Augusta Read Thomas
It is a pleasure for everyone associated with the Mizzou New Music Intiative to welcome Augusta Read Thomas as one of the guest composers for the 2013 Mizzou International Composers Festival.
Thomas, 49, is University Professor of composition at the University of Chicago, and is only the 16th person ever to hold the title of University Professor. She was composer-in-residence for the Chicago Symphony Orchestra from May 1997 through June 2006, a residency that culminated in the premiere of Astral Canticle, one of two finalists for the 2007 Pulitzer Prize in Music. One of the most acclaimed composers of her generation, she has won praise for the dramatic, spontaneous quality of her work and her masterful use of instrumental color.
Born in Glen Cove, New York, Thomas studied composition with Jacob Druckman at Yale University, with Alan Stout and Bill Karlins at Northwestern University, and at the Royal Academy of Music in London.
From 1993 to 2001, she was an assistant professor, then associate professor of composition at the Eastman School of Music. In 2001, she became Wyatt Professor of Music at Northwestern University, serving there until 2006. In 2007-2008, Thomas was a Visiting Scholar in the Department of Music in the Division of the Humanities at the University of Chicago.
In addition to teaching in Chicago, she frequently undertakes short-term residencies in colleges, universities, and festivals across the United States and in Europe. For example, in March of this year Thomas served as guest composer for East Carolina University School of Music’s NewMusic@ECU Festival, and last month she was part of the composition faculty of June in Buffalo 2013. Both events featured masterclasses, workshops and performances of her works.
Also in March of this year, the Boston Symphony Orchestra premiered “Legend of the Phoenix,” a concerto written by Thomas on a commission from cellist Lynn Harrell and the BSO, and the third Thomas piece the BSO has premiered. For more about that work, check out the coverage from Boston’s NPR affiliate WBUR.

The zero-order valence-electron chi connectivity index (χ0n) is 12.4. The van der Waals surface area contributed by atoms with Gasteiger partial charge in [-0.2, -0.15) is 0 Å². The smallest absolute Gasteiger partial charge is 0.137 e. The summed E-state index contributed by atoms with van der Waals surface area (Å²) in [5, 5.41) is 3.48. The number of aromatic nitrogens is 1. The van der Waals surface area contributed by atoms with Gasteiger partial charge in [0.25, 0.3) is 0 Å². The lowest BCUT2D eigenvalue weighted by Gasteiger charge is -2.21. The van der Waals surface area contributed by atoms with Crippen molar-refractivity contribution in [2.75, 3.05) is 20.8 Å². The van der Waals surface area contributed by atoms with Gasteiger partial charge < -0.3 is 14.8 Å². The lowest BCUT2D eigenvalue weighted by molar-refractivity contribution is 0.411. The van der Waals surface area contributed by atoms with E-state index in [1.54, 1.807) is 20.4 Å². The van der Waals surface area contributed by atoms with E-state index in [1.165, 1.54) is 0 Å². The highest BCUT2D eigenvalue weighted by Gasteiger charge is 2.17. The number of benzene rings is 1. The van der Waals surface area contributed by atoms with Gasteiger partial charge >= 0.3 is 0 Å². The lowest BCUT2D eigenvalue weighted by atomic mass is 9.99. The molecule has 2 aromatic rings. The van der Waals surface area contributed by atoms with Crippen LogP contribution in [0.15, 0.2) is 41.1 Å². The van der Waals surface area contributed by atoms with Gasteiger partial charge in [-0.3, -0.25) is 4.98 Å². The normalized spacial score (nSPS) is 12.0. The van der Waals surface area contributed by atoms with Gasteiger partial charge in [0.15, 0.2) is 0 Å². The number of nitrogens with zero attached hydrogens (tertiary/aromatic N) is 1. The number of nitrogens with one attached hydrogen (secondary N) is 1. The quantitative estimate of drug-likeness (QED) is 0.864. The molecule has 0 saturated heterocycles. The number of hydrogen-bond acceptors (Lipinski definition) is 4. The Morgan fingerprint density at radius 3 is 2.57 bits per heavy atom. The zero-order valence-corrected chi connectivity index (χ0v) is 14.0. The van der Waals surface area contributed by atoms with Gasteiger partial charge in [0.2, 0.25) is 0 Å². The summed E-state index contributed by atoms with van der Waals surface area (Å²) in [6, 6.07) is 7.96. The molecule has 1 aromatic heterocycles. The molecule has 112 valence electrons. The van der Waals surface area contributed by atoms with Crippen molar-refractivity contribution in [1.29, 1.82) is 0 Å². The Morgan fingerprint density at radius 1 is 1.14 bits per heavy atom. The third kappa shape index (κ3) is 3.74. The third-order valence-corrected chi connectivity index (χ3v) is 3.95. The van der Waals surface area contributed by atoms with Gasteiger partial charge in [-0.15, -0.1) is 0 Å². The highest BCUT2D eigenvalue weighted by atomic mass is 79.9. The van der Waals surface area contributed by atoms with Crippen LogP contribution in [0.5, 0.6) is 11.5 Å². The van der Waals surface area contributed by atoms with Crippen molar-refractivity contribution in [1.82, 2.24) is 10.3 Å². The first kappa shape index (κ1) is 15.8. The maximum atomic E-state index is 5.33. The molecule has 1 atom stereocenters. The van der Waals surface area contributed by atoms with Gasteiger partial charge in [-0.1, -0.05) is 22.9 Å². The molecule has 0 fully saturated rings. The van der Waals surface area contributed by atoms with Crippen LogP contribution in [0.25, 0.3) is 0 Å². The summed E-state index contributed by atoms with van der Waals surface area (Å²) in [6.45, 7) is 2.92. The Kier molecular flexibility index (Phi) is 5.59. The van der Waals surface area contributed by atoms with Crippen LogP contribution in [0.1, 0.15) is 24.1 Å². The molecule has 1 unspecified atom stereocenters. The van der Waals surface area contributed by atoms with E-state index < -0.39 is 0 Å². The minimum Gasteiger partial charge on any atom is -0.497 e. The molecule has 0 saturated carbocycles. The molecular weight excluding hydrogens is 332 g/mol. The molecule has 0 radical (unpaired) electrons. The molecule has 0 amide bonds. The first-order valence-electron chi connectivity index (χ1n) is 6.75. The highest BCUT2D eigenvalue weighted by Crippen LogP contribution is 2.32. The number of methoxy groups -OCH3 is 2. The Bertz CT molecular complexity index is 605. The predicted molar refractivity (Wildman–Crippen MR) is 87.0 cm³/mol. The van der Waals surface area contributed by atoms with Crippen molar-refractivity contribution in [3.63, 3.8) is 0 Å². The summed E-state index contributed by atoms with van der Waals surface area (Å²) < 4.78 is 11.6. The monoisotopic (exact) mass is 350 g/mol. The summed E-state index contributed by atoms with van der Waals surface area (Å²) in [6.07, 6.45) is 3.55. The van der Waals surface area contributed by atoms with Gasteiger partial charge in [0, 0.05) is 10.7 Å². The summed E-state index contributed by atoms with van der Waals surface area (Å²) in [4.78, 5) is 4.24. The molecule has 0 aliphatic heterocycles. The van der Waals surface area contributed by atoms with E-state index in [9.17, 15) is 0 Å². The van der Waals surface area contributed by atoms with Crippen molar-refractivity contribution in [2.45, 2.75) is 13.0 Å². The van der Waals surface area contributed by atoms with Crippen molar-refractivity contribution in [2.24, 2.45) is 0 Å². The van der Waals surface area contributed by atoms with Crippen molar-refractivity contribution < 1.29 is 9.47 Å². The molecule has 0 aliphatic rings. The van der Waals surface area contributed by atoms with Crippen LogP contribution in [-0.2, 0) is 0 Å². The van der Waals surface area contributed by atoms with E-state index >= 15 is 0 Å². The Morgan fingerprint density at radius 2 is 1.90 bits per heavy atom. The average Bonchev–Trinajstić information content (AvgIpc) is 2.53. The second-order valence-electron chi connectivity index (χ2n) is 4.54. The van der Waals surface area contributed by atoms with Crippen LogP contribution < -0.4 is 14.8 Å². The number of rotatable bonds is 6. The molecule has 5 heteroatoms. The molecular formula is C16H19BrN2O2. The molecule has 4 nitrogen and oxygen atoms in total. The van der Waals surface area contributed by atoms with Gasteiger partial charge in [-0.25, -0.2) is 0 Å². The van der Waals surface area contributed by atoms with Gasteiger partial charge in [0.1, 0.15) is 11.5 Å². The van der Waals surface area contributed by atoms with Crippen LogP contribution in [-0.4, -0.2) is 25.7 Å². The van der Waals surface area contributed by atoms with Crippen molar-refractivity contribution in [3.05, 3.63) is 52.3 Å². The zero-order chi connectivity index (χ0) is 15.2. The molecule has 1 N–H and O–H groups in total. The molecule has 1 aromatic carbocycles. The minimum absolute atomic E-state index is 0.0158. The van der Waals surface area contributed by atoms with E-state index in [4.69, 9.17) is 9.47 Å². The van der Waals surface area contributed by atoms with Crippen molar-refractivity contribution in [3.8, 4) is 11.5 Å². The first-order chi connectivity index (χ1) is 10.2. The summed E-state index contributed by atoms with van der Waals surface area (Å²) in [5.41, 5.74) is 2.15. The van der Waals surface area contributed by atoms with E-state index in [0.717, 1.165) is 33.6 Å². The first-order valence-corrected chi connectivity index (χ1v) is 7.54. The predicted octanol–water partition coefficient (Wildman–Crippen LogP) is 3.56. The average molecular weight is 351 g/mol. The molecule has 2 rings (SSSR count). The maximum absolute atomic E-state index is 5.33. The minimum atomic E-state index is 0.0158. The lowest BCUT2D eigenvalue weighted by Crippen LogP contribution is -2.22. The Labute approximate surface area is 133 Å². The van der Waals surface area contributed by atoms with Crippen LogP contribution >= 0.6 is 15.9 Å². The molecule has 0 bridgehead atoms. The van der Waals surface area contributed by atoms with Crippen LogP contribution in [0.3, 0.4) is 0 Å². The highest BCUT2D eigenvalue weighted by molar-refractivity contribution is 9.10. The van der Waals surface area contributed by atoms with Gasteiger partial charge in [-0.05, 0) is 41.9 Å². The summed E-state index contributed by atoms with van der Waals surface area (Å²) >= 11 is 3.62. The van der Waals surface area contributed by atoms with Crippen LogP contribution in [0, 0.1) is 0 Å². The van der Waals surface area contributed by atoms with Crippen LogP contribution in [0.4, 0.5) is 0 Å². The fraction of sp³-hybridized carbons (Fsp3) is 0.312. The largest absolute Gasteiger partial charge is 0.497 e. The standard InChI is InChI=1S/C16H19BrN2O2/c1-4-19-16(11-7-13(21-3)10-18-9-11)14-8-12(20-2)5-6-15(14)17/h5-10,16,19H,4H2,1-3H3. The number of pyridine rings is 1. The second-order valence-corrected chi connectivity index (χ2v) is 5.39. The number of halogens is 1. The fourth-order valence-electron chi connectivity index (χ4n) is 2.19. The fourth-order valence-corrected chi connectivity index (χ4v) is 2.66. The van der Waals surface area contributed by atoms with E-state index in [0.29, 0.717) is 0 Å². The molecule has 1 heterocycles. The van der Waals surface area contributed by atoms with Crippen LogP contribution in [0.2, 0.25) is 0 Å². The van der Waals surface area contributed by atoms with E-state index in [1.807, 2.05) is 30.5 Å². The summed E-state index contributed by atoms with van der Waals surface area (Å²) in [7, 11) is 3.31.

During her residency with the Chicago Symphony, Thomas premiered nine commissioned works, and also co-founded and curated the MusicNOW series. Her music has been championed by leading conductors including the CSO’s Daniel Barenboim, Pierre Boulez, Esa-Pekka Salonen, Oliver Knussen, Seiji Ozawa, Mstislav Rostropovich, Leonard Slatkin, David Robertson, Christoph Eschenbach, Ludovic Morlot, and Xian Zhang.
Thomas has had works commissioned by leading ensembles and organizations around the world, including Chanticleer, NDR [German Radio] Orchestra, Cleveland Orchestra, Pittsburgh Symphony, La Jolla Chamber Music Society, National Symphony, Radio France and the BBC Orchestra, Dallas Symphony, London and Boston Symphony Orchestras, Orchestre de Paris, BBC, Utah Symphony, Los Angeles Philharmonic, and the ASCAP Foundation.
In addition to the numerous commercial recordings of her music available on major record labels, Thomas has released five of her own albums independently.
In May 2009, she was elected to the American Academy of Arts and Letters, considered the highest formal recognition of artistic merit in the United States. Thomas has also been on the Board of Directors of the American Music Center since 2000, as well as on the boards and advisory boards of several chamber music groups.
You can hear samples of August Read Thomas’s music on her website. In the embedded video windows below, you can see and hear Thomas talking about her music and the creative process, as well as performances of several of her works.
“Earth Echoes,” a Franke Institute for the Humanities talk by Thomas on February 13, 2013 at the University of Chicago’s Gleacher Center. Thomas discusses her creative process and topics including rhythm, counterpoint, harmony, text setting, motivic development, organic transformation, nuance, color, improvisation, spirit, and gestalt.
Thomas talks more about the creative process and the inspiration for her violin duet “Double Helix.”
Thomas’ composition “Of Paradise and Light for String Orchestra,” played by the University of Chicago Symphony Orchestra under the direction Barbara Schubert on May 26. 2012.
Thomas’ “Cathedral Waterfall,” performed in June 2011 by pianist Nicolas Horvath
The University of Illinois New Music Ensemble plays Thomas’ second violin concerto “Carillon Sky.”
Percussionist Ruud Roelofsen playing Thomas’ “Silhouettes” at the Royal Conservatory of Brussels
Rachel Barton Pine introduces and performs “Caprice” in 2006. The piece was written by Thomas in 2004 as a wedding present for Rachel Barton Pine and Gregory Pine.